Melissa O’Brien

The original Charlotte News logo from 1958.

With this issue we celebrate the 60th anniversary of the News. The very first issue of the paper was printed on July 18, 1958, so technically we have turned 60, but it’s a significant enough milestone that we can’t help but stretch the joy out over the weeks and months of this year.

It’s such fun to look at the original issue: typed, of course, and printed on legal-size paper, with a message from the “Acting Editor,” Nancy Wood: “We strongly urge everyone to suggest any ideas for improvement of this paper and sincerely hope it will earn your interest and support.”

And: “We hope this first issue of the Charlotte News [there was no “The” back then] will lay the foundation for a permanent newspaper in our town,” is how Nancy introduced the paper that day. How lovely, how amazing that the hope of those involved in the production of our town’s paper has come to fruition.

If you take the time to read each issue when it comes to you, you will find that not much has changed: we still run a calendar of events, the local pastor is still contributing, there is local news (“Plans for the proposed relocation of Route 7 have been thoroughly discussed at a citizens’ protest meeting…”) and stories of local folks. This is why the paper was begun in the first place; this is why the paper is alive today: it was in the beginning and always has been created by community members for this community.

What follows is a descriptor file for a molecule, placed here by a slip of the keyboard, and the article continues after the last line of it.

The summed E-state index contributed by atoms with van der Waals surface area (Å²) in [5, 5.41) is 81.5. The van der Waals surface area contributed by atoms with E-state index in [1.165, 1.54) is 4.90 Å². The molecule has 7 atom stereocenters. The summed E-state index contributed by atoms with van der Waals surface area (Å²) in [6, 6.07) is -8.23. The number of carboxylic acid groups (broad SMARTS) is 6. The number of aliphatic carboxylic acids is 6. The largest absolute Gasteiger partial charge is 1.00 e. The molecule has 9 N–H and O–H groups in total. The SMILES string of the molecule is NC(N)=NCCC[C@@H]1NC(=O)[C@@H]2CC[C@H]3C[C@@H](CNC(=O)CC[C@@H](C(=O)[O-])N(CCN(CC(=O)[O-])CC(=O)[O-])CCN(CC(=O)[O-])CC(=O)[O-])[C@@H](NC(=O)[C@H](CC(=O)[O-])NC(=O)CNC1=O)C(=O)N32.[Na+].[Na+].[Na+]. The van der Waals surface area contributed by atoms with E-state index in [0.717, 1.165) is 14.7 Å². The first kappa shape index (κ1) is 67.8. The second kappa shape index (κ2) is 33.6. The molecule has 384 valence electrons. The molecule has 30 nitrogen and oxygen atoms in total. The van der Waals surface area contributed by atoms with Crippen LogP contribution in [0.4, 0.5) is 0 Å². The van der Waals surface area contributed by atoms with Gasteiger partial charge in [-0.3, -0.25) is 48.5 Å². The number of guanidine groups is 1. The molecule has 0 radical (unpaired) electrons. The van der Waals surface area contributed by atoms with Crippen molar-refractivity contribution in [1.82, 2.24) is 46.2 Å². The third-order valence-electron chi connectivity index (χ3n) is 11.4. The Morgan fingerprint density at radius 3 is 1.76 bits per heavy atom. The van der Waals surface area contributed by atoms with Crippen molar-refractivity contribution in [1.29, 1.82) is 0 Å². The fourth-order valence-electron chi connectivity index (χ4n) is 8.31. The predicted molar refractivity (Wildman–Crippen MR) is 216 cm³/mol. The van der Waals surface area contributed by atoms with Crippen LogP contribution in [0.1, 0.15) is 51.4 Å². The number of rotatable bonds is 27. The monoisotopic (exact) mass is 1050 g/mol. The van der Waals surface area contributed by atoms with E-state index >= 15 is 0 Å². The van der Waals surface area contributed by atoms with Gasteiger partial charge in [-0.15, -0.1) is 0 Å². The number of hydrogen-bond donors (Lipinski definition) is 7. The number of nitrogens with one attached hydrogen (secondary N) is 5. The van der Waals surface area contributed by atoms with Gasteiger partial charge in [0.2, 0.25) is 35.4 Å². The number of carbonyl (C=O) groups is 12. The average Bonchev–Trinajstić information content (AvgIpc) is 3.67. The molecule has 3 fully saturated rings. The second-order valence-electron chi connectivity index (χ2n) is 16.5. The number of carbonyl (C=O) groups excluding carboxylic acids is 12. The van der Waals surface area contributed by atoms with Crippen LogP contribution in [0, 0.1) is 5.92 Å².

In a recent issue of Seven Days, Burlington’s alternative newspaper, Charlotte was described as “tony” in an article about the current state of nonprofit news outlets. The implication was that the News exists because Charlotte is a wealthy community. I made a point of setting the record straight: “The News’ greatest asset isn’t that it’s in tony Charlotte,” I wrote to the Editor, “the Charlotte News is alive and well largely because it is a shining example of what can be accomplished when people in a community work together to keep an important piece of the fabric of that community alive.”

Welcome, kind and generous readers, to the 61st year of YOUR newspaper. The foundation was, indeed, laid by a committed group of dedicated citizens. You and I grow it from here.